Further, the initial guidelines mandated that at least 51 per cent of the energy generated by the developer annually should come from renewables and the balance from thermal sources. The generator could use storage to ensure the required minimum annual availability of 85 per cent. If the mandatory 51 per cent of the total energy was not from renewables, then the developer had to pay a penalty of 25 per cent of the maximum indexed composite tariff payable during the year for each unit of shortfall. If there is shortfall in both availability of 85 per cent and 51 per cent renewable energy, only the maximum of the two penalties will be considered.
In addition, the PPA period should be at least 25 years from the scheduled commencement-of-supply date. The PPA can also be fixed for a longer period, such as 35 years, but the duration of the PPA must be stated upfront in the PPA document. If the agreements with the land- and infrastructure-owning agencies, the relevant transmission utilities and the system operators allow it, then the generators would be free to operate their plants after the PPA period.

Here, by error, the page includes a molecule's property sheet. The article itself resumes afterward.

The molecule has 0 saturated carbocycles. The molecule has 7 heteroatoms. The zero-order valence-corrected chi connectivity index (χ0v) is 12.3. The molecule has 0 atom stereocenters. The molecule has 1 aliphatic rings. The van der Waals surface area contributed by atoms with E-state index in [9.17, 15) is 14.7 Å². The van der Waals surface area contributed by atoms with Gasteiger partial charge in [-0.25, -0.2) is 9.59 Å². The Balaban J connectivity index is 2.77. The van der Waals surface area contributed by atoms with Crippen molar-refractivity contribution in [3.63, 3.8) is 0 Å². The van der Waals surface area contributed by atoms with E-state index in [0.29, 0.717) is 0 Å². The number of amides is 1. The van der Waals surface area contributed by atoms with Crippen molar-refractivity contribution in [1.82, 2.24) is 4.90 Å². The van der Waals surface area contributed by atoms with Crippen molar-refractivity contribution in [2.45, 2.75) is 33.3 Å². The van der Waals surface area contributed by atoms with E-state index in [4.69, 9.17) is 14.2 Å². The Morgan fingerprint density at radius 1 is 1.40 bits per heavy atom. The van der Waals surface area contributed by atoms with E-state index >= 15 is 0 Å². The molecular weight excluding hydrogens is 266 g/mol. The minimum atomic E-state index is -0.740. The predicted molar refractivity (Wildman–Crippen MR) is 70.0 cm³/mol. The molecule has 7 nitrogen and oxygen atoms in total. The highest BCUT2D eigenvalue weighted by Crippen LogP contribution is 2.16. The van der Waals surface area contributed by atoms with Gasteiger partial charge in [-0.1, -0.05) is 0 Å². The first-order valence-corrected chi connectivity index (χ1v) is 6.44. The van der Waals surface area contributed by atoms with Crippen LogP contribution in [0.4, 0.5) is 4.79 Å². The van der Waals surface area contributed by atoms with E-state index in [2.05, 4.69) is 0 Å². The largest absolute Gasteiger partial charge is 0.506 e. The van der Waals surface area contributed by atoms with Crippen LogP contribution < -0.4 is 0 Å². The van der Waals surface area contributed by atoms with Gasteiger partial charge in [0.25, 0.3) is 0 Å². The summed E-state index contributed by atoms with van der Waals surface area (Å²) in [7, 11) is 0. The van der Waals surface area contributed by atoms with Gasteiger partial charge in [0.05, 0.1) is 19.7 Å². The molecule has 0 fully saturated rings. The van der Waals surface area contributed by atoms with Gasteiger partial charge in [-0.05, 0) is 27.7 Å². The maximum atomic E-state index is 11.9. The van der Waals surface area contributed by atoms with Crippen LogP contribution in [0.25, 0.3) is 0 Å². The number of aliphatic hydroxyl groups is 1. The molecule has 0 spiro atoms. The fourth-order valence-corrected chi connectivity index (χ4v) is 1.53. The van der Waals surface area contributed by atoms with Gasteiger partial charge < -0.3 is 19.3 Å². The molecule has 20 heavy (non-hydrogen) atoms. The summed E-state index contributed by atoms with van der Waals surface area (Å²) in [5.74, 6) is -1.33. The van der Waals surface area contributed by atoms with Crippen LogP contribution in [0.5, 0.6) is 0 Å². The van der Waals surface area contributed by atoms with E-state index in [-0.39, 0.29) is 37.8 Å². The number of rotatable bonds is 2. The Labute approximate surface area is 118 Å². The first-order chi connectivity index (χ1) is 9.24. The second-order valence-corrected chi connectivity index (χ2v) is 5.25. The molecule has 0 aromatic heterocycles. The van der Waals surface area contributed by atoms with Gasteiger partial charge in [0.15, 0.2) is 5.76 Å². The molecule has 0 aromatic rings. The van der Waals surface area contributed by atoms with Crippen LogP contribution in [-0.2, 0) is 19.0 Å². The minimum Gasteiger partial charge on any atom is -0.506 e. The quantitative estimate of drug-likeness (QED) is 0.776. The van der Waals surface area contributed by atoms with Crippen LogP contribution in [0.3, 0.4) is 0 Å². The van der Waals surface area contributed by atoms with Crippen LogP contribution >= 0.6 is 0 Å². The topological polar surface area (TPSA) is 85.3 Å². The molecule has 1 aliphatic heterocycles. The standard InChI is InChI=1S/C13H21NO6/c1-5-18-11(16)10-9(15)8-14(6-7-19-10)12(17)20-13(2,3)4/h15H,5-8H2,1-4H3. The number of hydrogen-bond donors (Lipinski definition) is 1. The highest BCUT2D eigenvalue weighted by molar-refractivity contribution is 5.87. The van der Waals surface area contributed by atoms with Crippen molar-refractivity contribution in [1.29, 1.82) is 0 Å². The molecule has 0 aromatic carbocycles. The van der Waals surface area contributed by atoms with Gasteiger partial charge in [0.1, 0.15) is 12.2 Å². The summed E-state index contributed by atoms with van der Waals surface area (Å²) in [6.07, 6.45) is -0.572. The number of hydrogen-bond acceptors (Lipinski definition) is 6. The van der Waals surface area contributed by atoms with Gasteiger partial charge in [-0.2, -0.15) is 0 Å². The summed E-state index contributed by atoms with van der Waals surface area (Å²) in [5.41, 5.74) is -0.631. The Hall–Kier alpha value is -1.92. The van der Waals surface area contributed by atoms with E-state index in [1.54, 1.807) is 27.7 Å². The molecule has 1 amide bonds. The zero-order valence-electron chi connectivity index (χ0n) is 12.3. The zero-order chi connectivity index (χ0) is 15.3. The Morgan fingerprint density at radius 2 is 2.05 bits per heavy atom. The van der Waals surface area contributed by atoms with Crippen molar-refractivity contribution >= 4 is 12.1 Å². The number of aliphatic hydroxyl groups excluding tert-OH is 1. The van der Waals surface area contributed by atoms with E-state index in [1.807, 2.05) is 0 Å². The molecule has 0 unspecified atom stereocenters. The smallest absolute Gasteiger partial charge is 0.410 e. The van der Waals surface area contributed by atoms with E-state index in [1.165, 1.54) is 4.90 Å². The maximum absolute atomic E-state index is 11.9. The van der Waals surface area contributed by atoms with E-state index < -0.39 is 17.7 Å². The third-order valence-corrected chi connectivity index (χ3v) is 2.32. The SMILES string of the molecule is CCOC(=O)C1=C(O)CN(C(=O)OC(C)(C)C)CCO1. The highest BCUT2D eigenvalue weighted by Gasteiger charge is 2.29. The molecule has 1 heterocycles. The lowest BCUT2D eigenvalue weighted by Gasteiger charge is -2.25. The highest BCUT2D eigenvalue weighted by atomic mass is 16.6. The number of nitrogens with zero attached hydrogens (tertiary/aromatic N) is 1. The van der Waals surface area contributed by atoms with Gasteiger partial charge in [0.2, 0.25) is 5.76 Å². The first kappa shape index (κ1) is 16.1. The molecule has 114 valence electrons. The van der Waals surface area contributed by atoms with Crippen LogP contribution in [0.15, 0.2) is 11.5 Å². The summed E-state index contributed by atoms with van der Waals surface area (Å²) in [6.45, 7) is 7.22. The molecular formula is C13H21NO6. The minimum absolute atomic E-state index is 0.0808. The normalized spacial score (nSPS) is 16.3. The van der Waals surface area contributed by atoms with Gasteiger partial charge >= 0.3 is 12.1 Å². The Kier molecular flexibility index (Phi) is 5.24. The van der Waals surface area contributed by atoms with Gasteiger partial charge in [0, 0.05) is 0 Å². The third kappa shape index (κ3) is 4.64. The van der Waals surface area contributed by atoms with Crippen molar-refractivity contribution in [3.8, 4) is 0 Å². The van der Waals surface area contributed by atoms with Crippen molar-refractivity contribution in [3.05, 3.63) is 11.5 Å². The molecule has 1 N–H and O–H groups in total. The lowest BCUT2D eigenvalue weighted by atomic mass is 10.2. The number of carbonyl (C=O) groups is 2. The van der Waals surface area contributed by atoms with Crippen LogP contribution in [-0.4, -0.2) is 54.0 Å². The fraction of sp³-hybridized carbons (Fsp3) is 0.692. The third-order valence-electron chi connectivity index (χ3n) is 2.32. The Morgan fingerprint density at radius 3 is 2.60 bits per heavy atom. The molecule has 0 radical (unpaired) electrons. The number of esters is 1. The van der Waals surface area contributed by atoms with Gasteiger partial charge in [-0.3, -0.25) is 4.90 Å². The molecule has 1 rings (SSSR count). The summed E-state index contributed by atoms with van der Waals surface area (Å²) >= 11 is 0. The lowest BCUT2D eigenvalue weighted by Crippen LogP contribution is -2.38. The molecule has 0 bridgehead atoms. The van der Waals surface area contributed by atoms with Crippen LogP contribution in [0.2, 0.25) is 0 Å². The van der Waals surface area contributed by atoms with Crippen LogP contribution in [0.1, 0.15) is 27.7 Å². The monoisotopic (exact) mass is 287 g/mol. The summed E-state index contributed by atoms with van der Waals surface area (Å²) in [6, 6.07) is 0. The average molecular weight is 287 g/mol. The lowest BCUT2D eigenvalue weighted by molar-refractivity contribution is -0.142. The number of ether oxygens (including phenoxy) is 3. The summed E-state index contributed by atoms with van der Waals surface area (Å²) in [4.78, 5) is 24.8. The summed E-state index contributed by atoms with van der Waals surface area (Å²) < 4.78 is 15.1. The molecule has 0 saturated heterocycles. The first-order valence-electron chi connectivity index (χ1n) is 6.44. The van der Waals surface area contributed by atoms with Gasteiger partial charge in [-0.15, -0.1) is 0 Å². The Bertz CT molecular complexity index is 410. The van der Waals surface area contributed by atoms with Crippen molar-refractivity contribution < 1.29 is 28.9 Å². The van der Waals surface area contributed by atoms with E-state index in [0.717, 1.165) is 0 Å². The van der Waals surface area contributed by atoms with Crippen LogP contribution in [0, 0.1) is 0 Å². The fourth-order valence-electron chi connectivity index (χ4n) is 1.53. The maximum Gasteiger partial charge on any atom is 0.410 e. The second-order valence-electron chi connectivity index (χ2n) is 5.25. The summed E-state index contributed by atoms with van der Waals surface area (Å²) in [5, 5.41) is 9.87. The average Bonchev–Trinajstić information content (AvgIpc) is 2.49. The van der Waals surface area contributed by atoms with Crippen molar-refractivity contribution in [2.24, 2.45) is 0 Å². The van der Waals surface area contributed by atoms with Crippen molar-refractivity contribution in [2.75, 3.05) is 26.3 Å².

For bid submission, a bidder was required to submit a bid for a portion of the total amount to be procured by the procurer. To achieve economies of scale and to consider the suitability of coupling with the interstate transmission system, the bidder’s minimum quantum of power should be 250 MW. Since a bidder can partner with more than one thermal plant for his renewable energy project, thermal capacities less than 250 MW can be used. The bidder will be chosen based on the lowest quoted “composite tariff”. The bidder with the lowest composite tariff will be assigned the amount of power he has offered. These guidelines have helped in providing a transparent, fair and standardised procurement framework based on open competitive bidding with appropriate risk-sharing among various stakeholders.